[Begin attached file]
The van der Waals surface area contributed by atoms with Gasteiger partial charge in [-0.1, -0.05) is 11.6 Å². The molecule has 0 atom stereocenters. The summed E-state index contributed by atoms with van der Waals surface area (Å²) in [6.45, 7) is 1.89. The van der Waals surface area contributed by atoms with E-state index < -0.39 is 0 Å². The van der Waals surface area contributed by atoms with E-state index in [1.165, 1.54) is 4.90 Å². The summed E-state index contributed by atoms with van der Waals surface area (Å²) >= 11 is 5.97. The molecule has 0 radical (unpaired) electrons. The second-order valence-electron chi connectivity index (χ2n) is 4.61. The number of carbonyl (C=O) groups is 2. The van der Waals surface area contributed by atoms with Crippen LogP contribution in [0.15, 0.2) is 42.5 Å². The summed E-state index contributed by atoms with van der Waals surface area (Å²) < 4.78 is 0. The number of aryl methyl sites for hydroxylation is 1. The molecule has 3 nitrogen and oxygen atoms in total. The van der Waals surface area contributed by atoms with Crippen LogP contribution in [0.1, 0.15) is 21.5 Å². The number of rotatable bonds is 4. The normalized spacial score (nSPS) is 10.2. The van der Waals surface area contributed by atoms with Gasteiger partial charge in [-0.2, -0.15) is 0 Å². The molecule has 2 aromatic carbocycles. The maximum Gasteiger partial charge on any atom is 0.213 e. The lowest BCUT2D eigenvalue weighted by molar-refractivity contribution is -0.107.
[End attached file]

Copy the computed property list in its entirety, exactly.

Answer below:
The van der Waals surface area contributed by atoms with Gasteiger partial charge in [-0.1, -0.05) is 11.6 Å². The molecule has 0 atom stereocenters. The summed E-state index contributed by atoms with van der Waals surface area (Å²) in [6.45, 7) is 1.89. The van der Waals surface area contributed by atoms with E-state index < -0.39 is 0 Å². The van der Waals surface area contributed by atoms with E-state index in [1.165, 1.54) is 4.90 Å². The summed E-state index contributed by atoms with van der Waals surface area (Å²) >= 11 is 5.97. The molecule has 0 radical (unpaired) electrons. The second-order valence-electron chi connectivity index (χ2n) is 4.61. The number of carbonyl (C=O) groups is 2. The van der Waals surface area contributed by atoms with Crippen LogP contribution in [0.15, 0.2) is 42.5 Å². The summed E-state index contributed by atoms with van der Waals surface area (Å²) < 4.78 is 0. The number of aryl methyl sites for hydroxylation is 1. The molecule has 3 nitrogen and oxygen atoms in total. The van der Waals surface area contributed by atoms with Crippen LogP contribution in [0.1, 0.15) is 21.5 Å². The number of rotatable bonds is 4. The normalized spacial score (nSPS) is 10.2. The van der Waals surface area contributed by atoms with Gasteiger partial charge in [-0.2, -0.15) is 0 Å². The molecule has 2 aromatic carbocycles. The maximum Gasteiger partial charge on any atom is 0.213 e. The lowest BCUT2D eigenvalue weighted by molar-refractivity contribution is -0.107.